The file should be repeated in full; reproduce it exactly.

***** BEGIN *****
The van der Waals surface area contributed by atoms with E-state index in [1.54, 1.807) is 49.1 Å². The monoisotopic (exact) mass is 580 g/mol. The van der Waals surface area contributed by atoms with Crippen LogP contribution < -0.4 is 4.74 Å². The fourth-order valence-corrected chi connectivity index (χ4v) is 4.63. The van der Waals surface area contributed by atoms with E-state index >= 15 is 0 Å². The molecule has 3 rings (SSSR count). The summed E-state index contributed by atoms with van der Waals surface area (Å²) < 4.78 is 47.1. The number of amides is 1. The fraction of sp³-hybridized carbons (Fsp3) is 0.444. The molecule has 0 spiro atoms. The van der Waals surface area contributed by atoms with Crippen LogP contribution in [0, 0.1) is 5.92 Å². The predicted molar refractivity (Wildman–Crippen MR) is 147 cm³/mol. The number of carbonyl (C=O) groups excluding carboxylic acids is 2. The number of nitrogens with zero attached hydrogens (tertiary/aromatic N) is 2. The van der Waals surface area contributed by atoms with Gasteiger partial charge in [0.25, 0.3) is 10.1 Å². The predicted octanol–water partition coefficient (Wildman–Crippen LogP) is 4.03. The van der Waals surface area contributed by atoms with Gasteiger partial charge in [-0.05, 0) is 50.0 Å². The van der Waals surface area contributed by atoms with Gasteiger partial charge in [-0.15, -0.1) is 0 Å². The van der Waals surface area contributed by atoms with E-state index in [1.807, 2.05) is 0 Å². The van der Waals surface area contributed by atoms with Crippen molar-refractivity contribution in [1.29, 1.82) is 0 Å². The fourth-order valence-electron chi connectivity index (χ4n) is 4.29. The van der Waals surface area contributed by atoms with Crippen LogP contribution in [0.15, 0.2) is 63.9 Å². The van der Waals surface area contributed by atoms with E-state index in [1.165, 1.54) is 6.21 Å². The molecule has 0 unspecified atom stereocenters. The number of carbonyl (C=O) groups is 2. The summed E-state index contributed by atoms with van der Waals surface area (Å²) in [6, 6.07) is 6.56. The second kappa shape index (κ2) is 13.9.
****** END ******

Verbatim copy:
The van der Waals surface area contributed by atoms with E-state index in [1.54, 1.807) is 49.1 Å². The monoisotopic (exact) mass is 580 g/mol. The van der Waals surface area contributed by atoms with Crippen LogP contribution < -0.4 is 4.74 Å². The fourth-order valence-corrected chi connectivity index (χ4v) is 4.63. The van der Waals surface area contributed by atoms with E-state index >= 15 is 0 Å². The molecule has 3 rings (SSSR count). The summed E-state index contributed by atoms with van der Waals surface area (Å²) < 4.78 is 47.1. The number of amides is 1. The fraction of sp³-hybridized carbons (Fsp3) is 0.444. The molecule has 0 spiro atoms. The van der Waals surface area contributed by atoms with Crippen LogP contribution in [0, 0.1) is 5.92 Å². The predicted molar refractivity (Wildman–Crippen MR) is 147 cm³/mol. The number of carbonyl (C=O) groups excluding carboxylic acids is 2. The number of nitrogens with zero attached hydrogens (tertiary/aromatic N) is 2. The van der Waals surface area contributed by atoms with Gasteiger partial charge in [0.25, 0.3) is 10.1 Å². The predicted octanol–water partition coefficient (Wildman–Crippen LogP) is 4.03. The van der Waals surface area contributed by atoms with Gasteiger partial charge in [-0.05, 0) is 50.0 Å². The van der Waals surface area contributed by atoms with Gasteiger partial charge in [-0.15, -0.1) is 0 Å². The van der Waals surface area contributed by atoms with E-state index in [1.807, 2.05) is 0 Å². The van der Waals surface area contributed by atoms with Crippen molar-refractivity contribution in [1.29, 1.82) is 0 Å². The fourth-order valence-electron chi connectivity index (χ4n) is 4.29. The van der Waals surface area contributed by atoms with Crippen LogP contribution in [0.15, 0.2) is 63.9 Å². The van der Waals surface area contributed by atoms with E-state index in [1.165, 1.54) is 6.21 Å². The molecule has 0 unspecified atom stereocenters. The number of carbonyl (C=O) groups is 2. The summed E-state index contributed by atoms with van der Waals surface area (Å²) in [6, 6.07) is 6.56. The second kappa shape index (κ2) is 13.9.